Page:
Ethnomusicological monographs are often published with transcriptions, photographs, and recordings; the printed texts present the primary information, while the other materials serve a secondary, supporting role. For ethnographic recordings, these functions are reversed: The recordings themselves are the primary concern, and the other materials fill in contextual or technical information.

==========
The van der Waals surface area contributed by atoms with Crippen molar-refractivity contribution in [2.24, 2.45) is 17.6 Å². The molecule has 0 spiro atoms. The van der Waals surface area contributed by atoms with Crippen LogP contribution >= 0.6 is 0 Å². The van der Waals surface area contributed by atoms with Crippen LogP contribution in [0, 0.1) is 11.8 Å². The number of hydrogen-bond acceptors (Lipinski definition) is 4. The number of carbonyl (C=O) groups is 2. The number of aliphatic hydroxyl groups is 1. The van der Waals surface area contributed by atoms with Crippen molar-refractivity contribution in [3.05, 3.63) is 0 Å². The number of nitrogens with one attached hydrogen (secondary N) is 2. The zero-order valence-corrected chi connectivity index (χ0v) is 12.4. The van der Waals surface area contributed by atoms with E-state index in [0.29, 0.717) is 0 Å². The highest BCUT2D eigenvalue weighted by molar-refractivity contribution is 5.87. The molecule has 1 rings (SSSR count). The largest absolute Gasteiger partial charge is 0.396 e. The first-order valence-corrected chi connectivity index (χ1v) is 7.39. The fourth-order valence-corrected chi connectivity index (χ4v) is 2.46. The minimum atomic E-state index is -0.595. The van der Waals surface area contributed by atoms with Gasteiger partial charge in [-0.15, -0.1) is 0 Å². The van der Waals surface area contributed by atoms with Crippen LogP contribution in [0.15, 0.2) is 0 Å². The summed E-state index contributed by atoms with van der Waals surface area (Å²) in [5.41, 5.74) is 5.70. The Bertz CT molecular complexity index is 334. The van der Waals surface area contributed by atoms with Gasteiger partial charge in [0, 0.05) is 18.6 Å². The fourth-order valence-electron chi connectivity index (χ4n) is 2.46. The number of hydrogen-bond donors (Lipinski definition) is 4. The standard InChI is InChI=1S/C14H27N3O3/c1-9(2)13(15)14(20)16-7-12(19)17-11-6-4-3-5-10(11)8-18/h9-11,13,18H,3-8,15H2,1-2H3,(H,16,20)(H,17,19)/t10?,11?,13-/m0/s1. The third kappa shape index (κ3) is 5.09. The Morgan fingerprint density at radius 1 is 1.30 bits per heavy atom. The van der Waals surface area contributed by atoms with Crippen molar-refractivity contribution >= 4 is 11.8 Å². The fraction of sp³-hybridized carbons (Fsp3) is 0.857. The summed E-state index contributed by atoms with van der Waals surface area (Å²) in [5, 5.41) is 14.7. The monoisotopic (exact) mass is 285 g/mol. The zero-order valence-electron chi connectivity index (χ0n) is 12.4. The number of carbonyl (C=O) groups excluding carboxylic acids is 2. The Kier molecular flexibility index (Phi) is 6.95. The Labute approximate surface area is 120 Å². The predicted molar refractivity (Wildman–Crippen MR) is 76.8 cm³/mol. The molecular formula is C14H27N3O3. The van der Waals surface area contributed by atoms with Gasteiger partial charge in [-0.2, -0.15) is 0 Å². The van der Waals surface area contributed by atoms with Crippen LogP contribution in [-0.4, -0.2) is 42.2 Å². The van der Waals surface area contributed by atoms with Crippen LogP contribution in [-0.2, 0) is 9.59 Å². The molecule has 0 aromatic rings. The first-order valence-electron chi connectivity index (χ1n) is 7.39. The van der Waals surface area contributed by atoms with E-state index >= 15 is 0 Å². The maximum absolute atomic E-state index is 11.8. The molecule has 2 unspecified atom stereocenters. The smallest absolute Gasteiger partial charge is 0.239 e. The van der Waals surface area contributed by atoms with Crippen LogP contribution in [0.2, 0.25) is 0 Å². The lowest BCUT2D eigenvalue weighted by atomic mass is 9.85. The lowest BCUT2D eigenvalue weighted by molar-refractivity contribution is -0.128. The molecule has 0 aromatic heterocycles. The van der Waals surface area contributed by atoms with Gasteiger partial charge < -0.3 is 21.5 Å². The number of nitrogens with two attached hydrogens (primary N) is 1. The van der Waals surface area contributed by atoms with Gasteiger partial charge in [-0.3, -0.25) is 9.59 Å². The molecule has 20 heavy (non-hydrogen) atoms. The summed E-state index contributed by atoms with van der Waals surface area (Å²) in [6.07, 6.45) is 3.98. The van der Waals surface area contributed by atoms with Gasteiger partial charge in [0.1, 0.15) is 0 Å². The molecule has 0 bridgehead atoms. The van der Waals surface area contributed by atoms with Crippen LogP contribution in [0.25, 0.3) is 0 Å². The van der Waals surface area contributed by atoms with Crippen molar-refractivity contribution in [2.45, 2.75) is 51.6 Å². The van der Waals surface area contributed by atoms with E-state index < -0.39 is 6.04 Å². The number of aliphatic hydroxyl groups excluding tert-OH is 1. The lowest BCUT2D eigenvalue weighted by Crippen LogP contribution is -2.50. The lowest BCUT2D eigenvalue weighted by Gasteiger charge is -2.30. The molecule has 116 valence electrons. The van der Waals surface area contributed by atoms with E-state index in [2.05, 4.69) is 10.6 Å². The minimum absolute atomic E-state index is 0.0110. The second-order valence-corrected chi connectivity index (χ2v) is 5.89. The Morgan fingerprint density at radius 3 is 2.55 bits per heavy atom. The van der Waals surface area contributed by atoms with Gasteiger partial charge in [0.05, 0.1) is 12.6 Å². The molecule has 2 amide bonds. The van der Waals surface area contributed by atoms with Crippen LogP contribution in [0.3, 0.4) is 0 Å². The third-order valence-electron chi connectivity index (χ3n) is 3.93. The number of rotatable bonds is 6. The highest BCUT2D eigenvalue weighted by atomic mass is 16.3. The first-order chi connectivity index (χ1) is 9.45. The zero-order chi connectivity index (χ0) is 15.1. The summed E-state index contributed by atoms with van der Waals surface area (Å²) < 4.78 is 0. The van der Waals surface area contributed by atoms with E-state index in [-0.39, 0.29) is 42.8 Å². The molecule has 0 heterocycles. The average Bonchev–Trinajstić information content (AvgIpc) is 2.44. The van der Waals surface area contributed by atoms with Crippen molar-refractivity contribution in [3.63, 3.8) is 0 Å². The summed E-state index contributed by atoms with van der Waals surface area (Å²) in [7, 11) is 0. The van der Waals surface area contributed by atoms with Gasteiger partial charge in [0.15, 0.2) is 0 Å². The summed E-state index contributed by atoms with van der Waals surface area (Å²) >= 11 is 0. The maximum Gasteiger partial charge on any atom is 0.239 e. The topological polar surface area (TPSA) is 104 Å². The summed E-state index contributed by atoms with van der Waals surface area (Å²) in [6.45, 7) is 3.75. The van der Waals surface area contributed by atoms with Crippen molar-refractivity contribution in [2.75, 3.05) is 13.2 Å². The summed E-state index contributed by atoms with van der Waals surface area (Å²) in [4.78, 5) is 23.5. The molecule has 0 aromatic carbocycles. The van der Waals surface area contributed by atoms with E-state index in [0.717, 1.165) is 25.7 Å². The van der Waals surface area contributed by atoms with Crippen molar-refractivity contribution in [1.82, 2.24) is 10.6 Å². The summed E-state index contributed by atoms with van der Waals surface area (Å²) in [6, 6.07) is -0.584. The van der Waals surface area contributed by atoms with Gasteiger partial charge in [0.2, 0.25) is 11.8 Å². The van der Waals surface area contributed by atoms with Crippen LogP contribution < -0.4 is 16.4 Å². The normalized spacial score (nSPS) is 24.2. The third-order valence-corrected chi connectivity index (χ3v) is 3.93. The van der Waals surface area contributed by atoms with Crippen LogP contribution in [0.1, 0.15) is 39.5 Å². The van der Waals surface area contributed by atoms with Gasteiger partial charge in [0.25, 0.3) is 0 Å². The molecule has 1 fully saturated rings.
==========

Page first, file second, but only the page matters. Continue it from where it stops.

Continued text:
Some publications occupy the border between these two types, where neither the printed texts nor the other materials can be definitively deemed secondary. The raga guide: A survey of 74 Hindustani ragas, published by Nimbus in 1999, is an example of such a multifunctioning publication. On its four CDs, each rāga is portrayed in a three- to six-minute rendition by a top-ranking performer; this is arguably the primary information, and RILM classified the publication as a sound recording. But the 196-page book in the package is hard to consider merely supportive—it includes analytical and historical notes for each rāga and its performance, including its basic structures shown in both Western and Indian sargam notation; full transcriptions of the ālāp (introductory) sections of each recording; and 40 full-color reproductions of rāgamālā paintings